Displaying Victorian Sculpture is a major, three-year collaborative project, funded by the Arts and Humanities Research Council, that seeks to return sculpture to centre stage in discussions of 19th-century British culture, and to re-assert the importance of sculpture to Victorian history. While Victorian Studies has undergone a remarkable growth in the past two decades, with exhaustive research into many aspects of 19th-century British culture, scholars have almost entirely overlooked Victorian sculpture. The project focuses on the display of sculpture in 19th-century Britain and its colonies, in museums and galleries, public spaces inside and out, and in homes from royal palaces to suburban villas.
Addressing a range of objects from cameo brooches through Parianware statuettes to imperial monuments, Displaying Victorian Sculpture aims to reveal the diverse and significant social life of sculpture in 19th-century Britain; a social life both physical, in its weighty presence in public and private spaces around the world; and conceptual, as aesthetic and moral exemplar and as political art par excellence.
The project is led by the departments of History of Art at the University of Warwick and the University of York. It will also involve the participation of three regional collections: Kelvingrove Art Gallery and Museum, Glasgow; National Museums, Liverpool; and National Museum, Cardiff. The project also funds two PhD theses; three annual workshops, in Glasgow, Liverpool and Cardiff respectively; and an edited collection of primary sources on Victorian sculpture.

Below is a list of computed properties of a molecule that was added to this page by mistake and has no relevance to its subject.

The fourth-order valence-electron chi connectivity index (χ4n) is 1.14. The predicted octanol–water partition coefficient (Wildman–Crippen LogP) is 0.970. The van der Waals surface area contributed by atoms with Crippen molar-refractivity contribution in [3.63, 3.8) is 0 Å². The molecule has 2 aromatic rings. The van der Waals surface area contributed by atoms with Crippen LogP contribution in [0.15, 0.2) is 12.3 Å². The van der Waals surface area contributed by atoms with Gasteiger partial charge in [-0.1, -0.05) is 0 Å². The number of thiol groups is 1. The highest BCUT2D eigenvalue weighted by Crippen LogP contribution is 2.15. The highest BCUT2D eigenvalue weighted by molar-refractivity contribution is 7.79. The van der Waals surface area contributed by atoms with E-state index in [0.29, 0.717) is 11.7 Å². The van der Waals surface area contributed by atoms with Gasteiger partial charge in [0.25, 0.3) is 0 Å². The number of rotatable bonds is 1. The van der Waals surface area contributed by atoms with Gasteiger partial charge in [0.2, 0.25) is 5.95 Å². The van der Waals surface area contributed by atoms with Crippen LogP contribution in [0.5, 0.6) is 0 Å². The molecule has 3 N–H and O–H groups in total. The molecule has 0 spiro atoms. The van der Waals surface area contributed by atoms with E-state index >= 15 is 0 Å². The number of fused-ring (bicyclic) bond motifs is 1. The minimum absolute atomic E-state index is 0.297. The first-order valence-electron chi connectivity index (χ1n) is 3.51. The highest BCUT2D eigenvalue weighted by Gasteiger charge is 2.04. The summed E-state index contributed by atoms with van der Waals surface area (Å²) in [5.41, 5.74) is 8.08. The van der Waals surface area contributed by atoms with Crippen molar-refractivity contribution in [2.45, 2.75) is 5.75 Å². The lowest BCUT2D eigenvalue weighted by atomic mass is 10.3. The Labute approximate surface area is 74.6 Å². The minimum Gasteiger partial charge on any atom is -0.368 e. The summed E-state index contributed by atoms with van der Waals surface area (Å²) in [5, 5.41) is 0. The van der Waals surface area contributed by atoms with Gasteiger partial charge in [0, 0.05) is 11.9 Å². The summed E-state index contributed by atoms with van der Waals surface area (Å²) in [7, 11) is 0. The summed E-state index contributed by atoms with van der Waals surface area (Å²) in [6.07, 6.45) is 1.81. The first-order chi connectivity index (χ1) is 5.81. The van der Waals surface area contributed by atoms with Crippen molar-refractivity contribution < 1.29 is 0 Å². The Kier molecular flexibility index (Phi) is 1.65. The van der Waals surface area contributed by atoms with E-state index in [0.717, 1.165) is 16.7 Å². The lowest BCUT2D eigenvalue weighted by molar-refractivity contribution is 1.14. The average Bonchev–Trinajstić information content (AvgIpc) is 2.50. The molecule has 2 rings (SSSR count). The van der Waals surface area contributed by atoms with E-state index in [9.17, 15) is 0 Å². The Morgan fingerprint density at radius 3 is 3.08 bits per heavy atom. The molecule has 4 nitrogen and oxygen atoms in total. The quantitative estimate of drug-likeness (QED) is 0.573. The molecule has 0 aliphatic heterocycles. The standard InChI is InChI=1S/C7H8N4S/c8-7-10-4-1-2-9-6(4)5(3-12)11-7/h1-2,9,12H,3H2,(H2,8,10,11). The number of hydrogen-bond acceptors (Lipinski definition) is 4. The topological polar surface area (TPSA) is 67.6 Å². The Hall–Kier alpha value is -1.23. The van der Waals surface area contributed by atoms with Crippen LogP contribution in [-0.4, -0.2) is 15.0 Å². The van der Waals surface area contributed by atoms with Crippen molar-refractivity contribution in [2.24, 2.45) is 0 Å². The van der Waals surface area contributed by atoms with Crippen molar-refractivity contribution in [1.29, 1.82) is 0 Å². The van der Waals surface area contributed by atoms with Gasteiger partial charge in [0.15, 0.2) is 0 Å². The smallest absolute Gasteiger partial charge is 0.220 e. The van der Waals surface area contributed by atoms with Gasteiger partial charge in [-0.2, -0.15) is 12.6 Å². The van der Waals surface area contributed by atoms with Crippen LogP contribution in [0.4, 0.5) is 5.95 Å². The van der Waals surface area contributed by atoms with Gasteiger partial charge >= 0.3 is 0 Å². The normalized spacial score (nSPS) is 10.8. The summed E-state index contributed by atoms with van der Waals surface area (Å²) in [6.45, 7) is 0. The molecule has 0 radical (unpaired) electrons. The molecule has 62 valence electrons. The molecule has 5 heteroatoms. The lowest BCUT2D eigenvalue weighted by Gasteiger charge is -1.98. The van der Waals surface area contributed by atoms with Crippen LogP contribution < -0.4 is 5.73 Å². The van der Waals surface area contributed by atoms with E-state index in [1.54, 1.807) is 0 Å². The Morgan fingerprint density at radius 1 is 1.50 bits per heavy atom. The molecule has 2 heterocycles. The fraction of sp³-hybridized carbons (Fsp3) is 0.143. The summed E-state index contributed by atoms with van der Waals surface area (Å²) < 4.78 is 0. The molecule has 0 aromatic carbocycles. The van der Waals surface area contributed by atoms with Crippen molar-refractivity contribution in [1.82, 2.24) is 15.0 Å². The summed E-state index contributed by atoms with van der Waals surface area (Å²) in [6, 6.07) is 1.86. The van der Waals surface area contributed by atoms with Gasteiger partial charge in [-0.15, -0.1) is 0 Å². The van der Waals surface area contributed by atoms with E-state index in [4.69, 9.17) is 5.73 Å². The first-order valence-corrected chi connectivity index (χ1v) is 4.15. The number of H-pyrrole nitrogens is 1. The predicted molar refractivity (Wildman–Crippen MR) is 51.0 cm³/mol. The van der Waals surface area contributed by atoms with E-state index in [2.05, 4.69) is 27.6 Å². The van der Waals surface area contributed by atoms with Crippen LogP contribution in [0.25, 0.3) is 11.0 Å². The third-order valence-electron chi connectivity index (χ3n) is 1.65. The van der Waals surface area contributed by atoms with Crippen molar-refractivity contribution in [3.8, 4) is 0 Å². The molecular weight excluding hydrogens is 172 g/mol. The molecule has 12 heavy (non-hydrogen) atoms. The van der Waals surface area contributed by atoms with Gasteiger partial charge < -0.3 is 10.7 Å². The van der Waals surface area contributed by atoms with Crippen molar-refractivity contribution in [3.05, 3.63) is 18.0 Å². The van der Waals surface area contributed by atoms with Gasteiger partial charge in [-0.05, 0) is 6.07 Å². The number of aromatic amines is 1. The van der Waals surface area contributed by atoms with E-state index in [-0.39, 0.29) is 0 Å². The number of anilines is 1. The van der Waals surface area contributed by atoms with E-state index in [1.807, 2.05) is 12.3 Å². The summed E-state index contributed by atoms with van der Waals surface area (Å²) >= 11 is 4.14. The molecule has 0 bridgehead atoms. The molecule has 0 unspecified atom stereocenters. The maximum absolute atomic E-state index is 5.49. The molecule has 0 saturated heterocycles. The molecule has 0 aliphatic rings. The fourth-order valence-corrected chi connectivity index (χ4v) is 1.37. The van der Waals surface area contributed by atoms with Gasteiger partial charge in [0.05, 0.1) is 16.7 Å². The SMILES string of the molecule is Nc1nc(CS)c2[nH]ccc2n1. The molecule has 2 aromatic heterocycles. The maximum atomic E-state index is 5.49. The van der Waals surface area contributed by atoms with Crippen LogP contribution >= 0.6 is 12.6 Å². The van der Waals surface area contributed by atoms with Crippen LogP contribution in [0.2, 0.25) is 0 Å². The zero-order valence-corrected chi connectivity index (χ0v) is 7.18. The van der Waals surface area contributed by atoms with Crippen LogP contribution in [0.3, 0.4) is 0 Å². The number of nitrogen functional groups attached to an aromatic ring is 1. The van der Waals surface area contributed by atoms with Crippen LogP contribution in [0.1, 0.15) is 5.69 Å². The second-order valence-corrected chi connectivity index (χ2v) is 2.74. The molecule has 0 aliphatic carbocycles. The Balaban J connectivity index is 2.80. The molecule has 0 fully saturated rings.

Research undertaken on the project will contribute towards a major international exhibition of Victorian sculpture organised by the Yale Center for British Art, and curated by Martina Droth (Head of Research, YCBA), Jason Edwards (University of York) and Michael Hatt (University of Warwick). The exhibition opens at the Yale Center for British Art in Autumn 2014 and will move to Tate Britain in Spring 2015.